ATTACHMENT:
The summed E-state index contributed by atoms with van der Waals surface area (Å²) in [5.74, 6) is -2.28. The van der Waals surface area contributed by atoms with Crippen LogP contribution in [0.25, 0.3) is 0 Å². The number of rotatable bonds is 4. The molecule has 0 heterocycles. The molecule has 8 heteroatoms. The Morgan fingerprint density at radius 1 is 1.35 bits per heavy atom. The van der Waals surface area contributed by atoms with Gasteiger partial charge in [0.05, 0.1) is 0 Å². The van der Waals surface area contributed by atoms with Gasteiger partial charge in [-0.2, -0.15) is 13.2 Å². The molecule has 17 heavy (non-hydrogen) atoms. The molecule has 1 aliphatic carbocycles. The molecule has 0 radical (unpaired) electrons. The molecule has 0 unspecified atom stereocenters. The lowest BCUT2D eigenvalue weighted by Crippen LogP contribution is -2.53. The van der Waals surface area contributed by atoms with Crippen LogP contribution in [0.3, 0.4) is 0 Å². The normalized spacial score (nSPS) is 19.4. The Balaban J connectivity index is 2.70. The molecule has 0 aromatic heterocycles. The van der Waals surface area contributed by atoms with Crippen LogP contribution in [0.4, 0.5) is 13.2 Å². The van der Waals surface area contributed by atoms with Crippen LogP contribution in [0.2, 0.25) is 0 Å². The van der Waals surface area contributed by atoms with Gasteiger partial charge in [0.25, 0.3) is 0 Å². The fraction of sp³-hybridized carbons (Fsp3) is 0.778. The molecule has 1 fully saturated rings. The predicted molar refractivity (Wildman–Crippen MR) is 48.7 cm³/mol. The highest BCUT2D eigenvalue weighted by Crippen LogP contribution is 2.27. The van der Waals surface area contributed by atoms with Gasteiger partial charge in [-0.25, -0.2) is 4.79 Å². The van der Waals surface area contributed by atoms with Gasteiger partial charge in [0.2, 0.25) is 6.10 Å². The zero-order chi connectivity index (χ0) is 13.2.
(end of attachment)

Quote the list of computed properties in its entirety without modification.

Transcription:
The summed E-state index contributed by atoms with van der Waals surface area (Å²) in [5.74, 6) is -2.28. The van der Waals surface area contributed by atoms with Crippen LogP contribution in [0.25, 0.3) is 0 Å². The number of rotatable bonds is 4. The molecule has 0 heterocycles. The molecule has 8 heteroatoms. The Morgan fingerprint density at radius 1 is 1.35 bits per heavy atom. The van der Waals surface area contributed by atoms with Gasteiger partial charge in [0.05, 0.1) is 0 Å². The van der Waals surface area contributed by atoms with Gasteiger partial charge in [-0.2, -0.15) is 13.2 Å². The molecule has 17 heavy (non-hydrogen) atoms. The molecule has 1 aliphatic carbocycles. The molecule has 0 radical (unpaired) electrons. The molecule has 0 unspecified atom stereocenters. The lowest BCUT2D eigenvalue weighted by Crippen LogP contribution is -2.53. The van der Waals surface area contributed by atoms with Crippen LogP contribution in [0.3, 0.4) is 0 Å². The normalized spacial score (nSPS) is 19.4. The Balaban J connectivity index is 2.70. The molecule has 0 aromatic heterocycles. The van der Waals surface area contributed by atoms with Crippen LogP contribution in [0.4, 0.5) is 13.2 Å². The van der Waals surface area contributed by atoms with Crippen LogP contribution in [0.2, 0.25) is 0 Å². The van der Waals surface area contributed by atoms with Gasteiger partial charge in [0.25, 0.3) is 0 Å². The fraction of sp³-hybridized carbons (Fsp3) is 0.778. The molecule has 1 fully saturated rings. The predicted molar refractivity (Wildman–Crippen MR) is 48.7 cm³/mol. The highest BCUT2D eigenvalue weighted by Crippen LogP contribution is 2.27. The van der Waals surface area contributed by atoms with Gasteiger partial charge in [-0.25, -0.2) is 4.79 Å². The van der Waals surface area contributed by atoms with Gasteiger partial charge in [0.2, 0.25) is 6.10 Å². The zero-order chi connectivity index (χ0) is 13.2.